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A doctor holds a prescription bottle with a sad face on it, indicating a medication error.

How to Reduce Your Chance of Medication Errors

Medication errors, which occur in hospitals, care facilities, and at home, can lead to serious health consequences, including death. Therefore, it’s critical that you learn how to reduce your chance of medication errors.

Medication issues in hospitals and healthcare facilities

Collectively, patients in hospitals and healthcare facilities take a lot of medications. In fact, the average patient takes 10 different medications. Given the huge amount of medications used, and the fact that many pills look alike or have similar-sounding names, it’s clear that without proper safeguards, busy staff members could easily make medication errors.

How common are medication errors? The Institute of Medicine estimates the average patient in a healthcare facility experiences at least one medication error each day – leading to an estimated 1.5 million preventable adverse drug interactions every year in US hospitals and long-term care facilities.

What causes medication errors in hospitals and other healthcare facilities?

Medication errors in healthcare facilities include dispensing the wrong drug or the wrong dosage, drug overdoses, and overlooked drug interactions and allergies. There are numerous opportunities for mistakes along the way, including:

  1. Prescribers can easily order the wrong medication since many medications have similar names. Or prescribers can order the wrong dosage due to mathematical errors.
  2. Pharmacists can misread prescriptions, especially handwritten ones. Also, pharmacists can select the wrong medication or wrong dosage due to confusion over drugs with similar names or look-alike packaging. And pharmacists can provide one patient with medication meant for another.
  3. Lastly, nurses can give a patient the wrong medication, or give a medication at the wrong time.

 

Medication Issues at Home

Taking medications at home doesn’t eliminate your chance of medication errors. In fact, research shows that more than 50% of adults in the U.S. don’t take their medications as prescribed.

The most common medication errors made by patients at home are:

  • Taking the incorrect dose.
  • Taking the wrong medication.
  • Mistakenly taking a medication twice.

 

How to reduce your chance of medication errors

Follow these suggestions to reduce your chance of medication errors.

At home:

  • Keep an updated list of all your medications with you at all times, including over-the-counter medications. Share this list with your doctors – they often don’t know what other doctors prescribe.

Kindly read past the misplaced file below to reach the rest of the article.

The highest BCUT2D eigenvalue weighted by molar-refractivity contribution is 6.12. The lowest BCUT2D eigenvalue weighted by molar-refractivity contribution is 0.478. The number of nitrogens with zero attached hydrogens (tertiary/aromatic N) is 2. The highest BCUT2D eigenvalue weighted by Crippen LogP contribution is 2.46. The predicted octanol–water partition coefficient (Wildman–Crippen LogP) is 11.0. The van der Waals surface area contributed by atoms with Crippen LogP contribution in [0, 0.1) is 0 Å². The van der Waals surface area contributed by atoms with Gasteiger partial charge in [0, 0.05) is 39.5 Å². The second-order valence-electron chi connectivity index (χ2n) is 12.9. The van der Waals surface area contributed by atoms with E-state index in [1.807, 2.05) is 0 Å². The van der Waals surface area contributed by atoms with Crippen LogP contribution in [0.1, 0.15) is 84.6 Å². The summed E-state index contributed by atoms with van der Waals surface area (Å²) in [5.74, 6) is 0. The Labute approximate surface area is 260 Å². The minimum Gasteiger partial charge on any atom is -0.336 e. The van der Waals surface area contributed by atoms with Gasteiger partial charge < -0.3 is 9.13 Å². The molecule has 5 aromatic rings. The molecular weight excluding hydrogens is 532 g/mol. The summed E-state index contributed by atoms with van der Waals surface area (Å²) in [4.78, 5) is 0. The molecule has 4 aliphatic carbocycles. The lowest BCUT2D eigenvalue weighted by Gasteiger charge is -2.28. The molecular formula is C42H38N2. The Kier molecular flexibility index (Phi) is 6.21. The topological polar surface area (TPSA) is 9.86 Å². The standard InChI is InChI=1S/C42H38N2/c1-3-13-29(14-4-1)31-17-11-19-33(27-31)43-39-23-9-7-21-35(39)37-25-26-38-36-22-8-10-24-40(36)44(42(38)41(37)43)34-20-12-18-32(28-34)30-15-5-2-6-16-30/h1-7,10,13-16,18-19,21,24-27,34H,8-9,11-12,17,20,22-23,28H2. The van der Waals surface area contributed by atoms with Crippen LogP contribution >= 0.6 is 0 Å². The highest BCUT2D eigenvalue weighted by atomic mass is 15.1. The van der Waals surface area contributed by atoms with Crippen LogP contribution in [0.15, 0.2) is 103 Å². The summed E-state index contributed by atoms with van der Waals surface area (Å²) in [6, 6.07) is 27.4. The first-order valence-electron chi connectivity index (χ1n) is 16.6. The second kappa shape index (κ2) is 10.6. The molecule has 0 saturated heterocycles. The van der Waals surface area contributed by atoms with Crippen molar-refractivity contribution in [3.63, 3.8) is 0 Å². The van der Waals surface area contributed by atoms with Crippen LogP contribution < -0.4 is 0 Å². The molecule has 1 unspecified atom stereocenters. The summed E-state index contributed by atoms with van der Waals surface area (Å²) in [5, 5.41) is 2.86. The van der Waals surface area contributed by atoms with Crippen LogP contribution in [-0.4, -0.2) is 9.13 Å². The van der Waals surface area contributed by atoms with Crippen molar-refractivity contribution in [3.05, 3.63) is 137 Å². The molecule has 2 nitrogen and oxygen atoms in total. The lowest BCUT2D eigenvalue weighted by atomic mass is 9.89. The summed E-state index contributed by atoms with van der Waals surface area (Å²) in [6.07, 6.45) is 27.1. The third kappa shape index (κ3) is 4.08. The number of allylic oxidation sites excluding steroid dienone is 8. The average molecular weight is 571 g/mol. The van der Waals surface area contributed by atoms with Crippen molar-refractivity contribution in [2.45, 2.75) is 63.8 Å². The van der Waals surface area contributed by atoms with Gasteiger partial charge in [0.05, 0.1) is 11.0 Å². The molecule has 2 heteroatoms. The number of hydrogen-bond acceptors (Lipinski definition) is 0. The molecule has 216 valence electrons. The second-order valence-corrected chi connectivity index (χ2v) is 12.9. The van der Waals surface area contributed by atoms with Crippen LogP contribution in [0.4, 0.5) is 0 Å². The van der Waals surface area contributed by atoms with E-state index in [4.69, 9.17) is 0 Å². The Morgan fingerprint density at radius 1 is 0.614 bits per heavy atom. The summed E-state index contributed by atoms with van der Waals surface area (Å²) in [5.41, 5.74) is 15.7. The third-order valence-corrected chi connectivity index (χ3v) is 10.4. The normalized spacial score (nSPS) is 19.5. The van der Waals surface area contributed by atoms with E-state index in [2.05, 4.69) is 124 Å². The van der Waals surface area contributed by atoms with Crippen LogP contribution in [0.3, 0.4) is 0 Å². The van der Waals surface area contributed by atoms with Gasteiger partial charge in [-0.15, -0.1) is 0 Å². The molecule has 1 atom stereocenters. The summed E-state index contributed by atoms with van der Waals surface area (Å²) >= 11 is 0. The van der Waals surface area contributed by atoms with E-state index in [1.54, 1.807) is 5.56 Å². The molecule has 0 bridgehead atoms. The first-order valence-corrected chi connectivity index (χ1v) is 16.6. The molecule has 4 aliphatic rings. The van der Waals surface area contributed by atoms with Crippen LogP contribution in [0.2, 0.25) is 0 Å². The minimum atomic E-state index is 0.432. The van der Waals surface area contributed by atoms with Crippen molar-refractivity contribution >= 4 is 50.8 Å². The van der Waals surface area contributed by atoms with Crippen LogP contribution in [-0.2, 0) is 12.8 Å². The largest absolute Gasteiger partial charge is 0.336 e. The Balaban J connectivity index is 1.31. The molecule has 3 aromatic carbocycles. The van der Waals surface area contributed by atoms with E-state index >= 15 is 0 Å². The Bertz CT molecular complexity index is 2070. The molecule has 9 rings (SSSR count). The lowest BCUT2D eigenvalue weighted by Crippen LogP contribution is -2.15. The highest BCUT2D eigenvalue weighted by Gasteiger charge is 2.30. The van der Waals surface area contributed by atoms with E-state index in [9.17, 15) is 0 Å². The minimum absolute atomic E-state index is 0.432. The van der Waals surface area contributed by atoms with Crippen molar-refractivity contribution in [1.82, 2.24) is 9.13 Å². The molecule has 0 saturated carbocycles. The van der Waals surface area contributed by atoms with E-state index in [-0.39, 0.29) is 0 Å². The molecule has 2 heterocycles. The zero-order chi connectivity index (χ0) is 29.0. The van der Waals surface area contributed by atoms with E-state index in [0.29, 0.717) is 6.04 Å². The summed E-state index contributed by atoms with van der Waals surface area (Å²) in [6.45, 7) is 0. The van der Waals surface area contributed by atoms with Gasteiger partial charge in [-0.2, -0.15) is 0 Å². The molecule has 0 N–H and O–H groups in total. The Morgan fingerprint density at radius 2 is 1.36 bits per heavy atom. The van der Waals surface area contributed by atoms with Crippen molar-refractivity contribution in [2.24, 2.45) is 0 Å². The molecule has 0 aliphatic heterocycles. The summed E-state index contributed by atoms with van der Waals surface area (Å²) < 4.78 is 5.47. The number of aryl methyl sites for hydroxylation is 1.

• Tell your doctors about any medication-related allergies and/or side effects.
  • When getting a new medication, ask your doctor why, how, and when to take it. Write this information down.
  • Be sure you get the right medication at the pharmacy. If your new medication looks different from prior refills, ask the pharmacist to confirm you have the right drug.
  • Use a pill sorter to make it easier to take the right medications at the right time. Sorters also provide an easy visual clue as to whether or not you have taken your medication. For complicated medication regimens, keep track with the ZaggoCare medication chart.
  • Set reminders, such as cell phone alarms, for each time you need to take a medication.
  • Leave medications where you will see them – but not in the bathroom where humidity can affect medications.
  • Don’t stop taking a medication without talking to your doctor.

 

In the hospital:

  • Keep an up-to-date chart with all your medications and the time of day you take them. When getting medications, check your chart to make sure you get the right medications at the right time.
  • Tell your doctors and nurses about any medication-related allergies and/or side effects.
  • Don’t be afraid to ask the nurse what medications you’re getting. If something doesn’t look or sound familiar, or it’s not the right time of day, do not take it! Ask to speak to your doctor, or the charge nurse, before taking it. Since your life may depend on it, it’s critical that you stand your ground!
  • Ask if any of your medications are considered “high-alert”, which must be given the right way at the right time. As appropriate, ask what steps staff take to make sure you get high-alert medications in the proper manner and time.

Never take any medications from home without checking with your doctor and nurse. You could develop an adverse drug reaction or other issues.

Roberta Carson started Zaggo, a nonprofit organization, to help patients and family caregivers manage illnesses and injuries, after her experience as caregiver for her teenage son Zachary during his battle with terminal brain cancer.  The unique, award-winning ZaggoCare System provides patients and families with the educational information, tools, and resources they need to become empowered, engaged, effective members of their medical teams for the best possible care. Additionally, the Zaggo blog offers helpful advice for patient and family caregivers. 100% of the profits from the sale of ZaggoCare are donated to pediatric brain tumor research in memory of Zachary.

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About Triage Cancer

Triage Cancer is a national, nonprofit providing free education to people diagnosed with cancer, advocates, caregivers, and health care professionals on cancer-related legal and practical issues. Through eventsmaterials, and resources, Triage Cancer is dedicated to helping people move beyond diagnosis.

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Kaylee Place
kp@triagecancer.org